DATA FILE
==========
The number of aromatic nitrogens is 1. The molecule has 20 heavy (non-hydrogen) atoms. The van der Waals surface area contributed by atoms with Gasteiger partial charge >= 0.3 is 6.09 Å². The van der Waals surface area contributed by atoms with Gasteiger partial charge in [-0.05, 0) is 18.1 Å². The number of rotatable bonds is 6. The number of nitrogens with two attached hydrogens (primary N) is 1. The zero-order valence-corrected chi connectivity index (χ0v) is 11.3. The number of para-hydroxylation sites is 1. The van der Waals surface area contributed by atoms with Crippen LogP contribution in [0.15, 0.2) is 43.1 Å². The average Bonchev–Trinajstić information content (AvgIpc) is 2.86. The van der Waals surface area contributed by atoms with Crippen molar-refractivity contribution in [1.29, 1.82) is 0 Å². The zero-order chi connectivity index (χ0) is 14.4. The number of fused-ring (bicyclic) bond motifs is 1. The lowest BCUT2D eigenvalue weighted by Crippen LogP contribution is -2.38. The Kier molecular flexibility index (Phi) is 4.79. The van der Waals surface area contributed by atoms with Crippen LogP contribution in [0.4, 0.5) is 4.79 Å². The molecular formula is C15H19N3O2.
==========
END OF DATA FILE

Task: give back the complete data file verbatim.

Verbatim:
The number of aromatic nitrogens is 1. The molecule has 20 heavy (non-hydrogen) atoms. The van der Waals surface area contributed by atoms with Gasteiger partial charge >= 0.3 is 6.09 Å². The van der Waals surface area contributed by atoms with Gasteiger partial charge in [-0.05, 0) is 18.1 Å². The number of rotatable bonds is 6. The number of nitrogens with two attached hydrogens (primary N) is 1. The zero-order valence-corrected chi connectivity index (χ0v) is 11.3. The number of para-hydroxylation sites is 1. The van der Waals surface area contributed by atoms with Crippen LogP contribution in [0.15, 0.2) is 43.1 Å². The average Bonchev–Trinajstić information content (AvgIpc) is 2.86. The van der Waals surface area contributed by atoms with Crippen molar-refractivity contribution in [1.29, 1.82) is 0 Å². The zero-order chi connectivity index (χ0) is 14.4. The number of fused-ring (bicyclic) bond motifs is 1. The lowest BCUT2D eigenvalue weighted by Crippen LogP contribution is -2.38. The Kier molecular flexibility index (Phi) is 4.79. The van der Waals surface area contributed by atoms with Crippen LogP contribution in [0.4, 0.5) is 4.79 Å². The molecular formula is C15H19N3O2.